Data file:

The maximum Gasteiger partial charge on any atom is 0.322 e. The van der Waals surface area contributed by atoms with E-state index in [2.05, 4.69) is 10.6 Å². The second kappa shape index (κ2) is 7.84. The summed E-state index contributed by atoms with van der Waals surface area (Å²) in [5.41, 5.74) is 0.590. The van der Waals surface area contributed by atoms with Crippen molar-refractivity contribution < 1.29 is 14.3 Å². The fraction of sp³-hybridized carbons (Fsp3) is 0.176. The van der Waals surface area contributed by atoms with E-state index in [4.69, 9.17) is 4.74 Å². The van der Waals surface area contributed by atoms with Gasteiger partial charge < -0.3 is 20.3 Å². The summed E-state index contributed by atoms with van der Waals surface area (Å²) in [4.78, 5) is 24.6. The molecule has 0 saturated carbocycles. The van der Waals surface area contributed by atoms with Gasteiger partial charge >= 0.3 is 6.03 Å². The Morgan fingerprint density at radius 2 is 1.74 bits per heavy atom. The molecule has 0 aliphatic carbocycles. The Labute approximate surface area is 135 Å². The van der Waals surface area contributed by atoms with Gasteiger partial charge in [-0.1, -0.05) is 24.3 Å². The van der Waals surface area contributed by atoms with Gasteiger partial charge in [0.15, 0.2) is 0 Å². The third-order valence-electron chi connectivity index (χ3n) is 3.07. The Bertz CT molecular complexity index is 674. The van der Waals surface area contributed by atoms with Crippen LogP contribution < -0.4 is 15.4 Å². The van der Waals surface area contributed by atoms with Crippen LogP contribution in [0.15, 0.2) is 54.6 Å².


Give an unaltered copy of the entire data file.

The maximum Gasteiger partial charge on any atom is 0.322 e. The van der Waals surface area contributed by atoms with E-state index in [2.05, 4.69) is 10.6 Å². The second kappa shape index (κ2) is 7.84. The summed E-state index contributed by atoms with van der Waals surface area (Å²) in [5.41, 5.74) is 0.590. The van der Waals surface area contributed by atoms with Crippen molar-refractivity contribution < 1.29 is 14.3 Å². The fraction of sp³-hybridized carbons (Fsp3) is 0.176. The van der Waals surface area contributed by atoms with E-state index in [4.69, 9.17) is 4.74 Å². The van der Waals surface area contributed by atoms with Gasteiger partial charge < -0.3 is 20.3 Å². The summed E-state index contributed by atoms with van der Waals surface area (Å²) in [4.78, 5) is 24.6. The molecule has 0 saturated carbocycles. The van der Waals surface area contributed by atoms with Gasteiger partial charge >= 0.3 is 6.03 Å². The Morgan fingerprint density at radius 2 is 1.74 bits per heavy atom. The molecule has 0 aliphatic carbocycles. The Labute approximate surface area is 135 Å². The van der Waals surface area contributed by atoms with Gasteiger partial charge in [-0.1, -0.05) is 24.3 Å². The van der Waals surface area contributed by atoms with Gasteiger partial charge in [0.15, 0.2) is 0 Å². The third-order valence-electron chi connectivity index (χ3n) is 3.07. The Bertz CT molecular complexity index is 674. The van der Waals surface area contributed by atoms with Crippen LogP contribution < -0.4 is 15.4 Å². The van der Waals surface area contributed by atoms with Crippen LogP contribution in [0.15, 0.2) is 54.6 Å².